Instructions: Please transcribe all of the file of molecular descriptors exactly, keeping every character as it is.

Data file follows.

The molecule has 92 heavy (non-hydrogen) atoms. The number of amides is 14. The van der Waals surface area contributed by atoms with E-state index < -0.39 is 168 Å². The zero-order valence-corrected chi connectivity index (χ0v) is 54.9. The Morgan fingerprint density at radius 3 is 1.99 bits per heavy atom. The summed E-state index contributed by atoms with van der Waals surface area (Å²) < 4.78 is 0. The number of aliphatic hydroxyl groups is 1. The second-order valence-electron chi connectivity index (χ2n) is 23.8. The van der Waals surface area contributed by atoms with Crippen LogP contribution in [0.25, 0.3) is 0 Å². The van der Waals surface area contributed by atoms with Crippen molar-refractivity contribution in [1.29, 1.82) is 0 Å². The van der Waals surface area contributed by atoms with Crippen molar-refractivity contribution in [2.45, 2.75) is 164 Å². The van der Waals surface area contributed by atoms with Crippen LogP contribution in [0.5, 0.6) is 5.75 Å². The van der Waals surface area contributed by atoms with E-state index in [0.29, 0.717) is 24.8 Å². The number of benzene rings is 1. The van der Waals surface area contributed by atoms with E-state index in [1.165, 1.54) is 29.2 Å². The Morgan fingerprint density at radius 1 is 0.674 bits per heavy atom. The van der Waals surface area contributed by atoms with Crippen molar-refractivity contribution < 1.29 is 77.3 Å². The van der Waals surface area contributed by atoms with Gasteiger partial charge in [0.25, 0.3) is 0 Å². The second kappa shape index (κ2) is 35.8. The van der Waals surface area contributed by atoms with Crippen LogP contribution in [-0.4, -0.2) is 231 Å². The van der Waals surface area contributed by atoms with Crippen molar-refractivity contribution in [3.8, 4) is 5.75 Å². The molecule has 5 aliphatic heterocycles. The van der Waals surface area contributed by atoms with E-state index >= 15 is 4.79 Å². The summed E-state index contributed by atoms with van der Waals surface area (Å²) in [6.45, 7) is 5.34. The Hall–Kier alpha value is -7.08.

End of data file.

The molecule has 92 heavy (non-hydrogen) atoms. The number of amides is 14. The van der Waals surface area contributed by atoms with E-state index < -0.39 is 168 Å². The zero-order valence-corrected chi connectivity index (χ0v) is 54.9. The Morgan fingerprint density at radius 3 is 1.99 bits per heavy atom. The summed E-state index contributed by atoms with van der Waals surface area (Å²) < 4.78 is 0. The number of aliphatic hydroxyl groups is 1. The second-order valence-electron chi connectivity index (χ2n) is 23.8. The van der Waals surface area contributed by atoms with Crippen LogP contribution in [0.25, 0.3) is 0 Å². The van der Waals surface area contributed by atoms with Crippen molar-refractivity contribution in [1.29, 1.82) is 0 Å². The van der Waals surface area contributed by atoms with Crippen molar-refractivity contribution in [2.45, 2.75) is 164 Å². The van der Waals surface area contributed by atoms with Crippen LogP contribution in [0.5, 0.6) is 5.75 Å². The van der Waals surface area contributed by atoms with E-state index in [0.29, 0.717) is 24.8 Å². The number of benzene rings is 1. The van der Waals surface area contributed by atoms with E-state index in [1.165, 1.54) is 29.2 Å². The Morgan fingerprint density at radius 1 is 0.674 bits per heavy atom. The van der Waals surface area contributed by atoms with Crippen molar-refractivity contribution < 1.29 is 77.3 Å². The van der Waals surface area contributed by atoms with Gasteiger partial charge in [0.25, 0.3) is 0 Å². The second kappa shape index (κ2) is 35.8. The van der Waals surface area contributed by atoms with Crippen LogP contribution in [-0.4, -0.2) is 231 Å². The van der Waals surface area contributed by atoms with Crippen molar-refractivity contribution in [3.8, 4) is 5.75 Å². The molecule has 5 aliphatic heterocycles. The van der Waals surface area contributed by atoms with E-state index >= 15 is 4.79 Å². The summed E-state index contributed by atoms with van der Waals surface area (Å²) in [6.45, 7) is 5.34. The Hall–Kier alpha value is -7.08.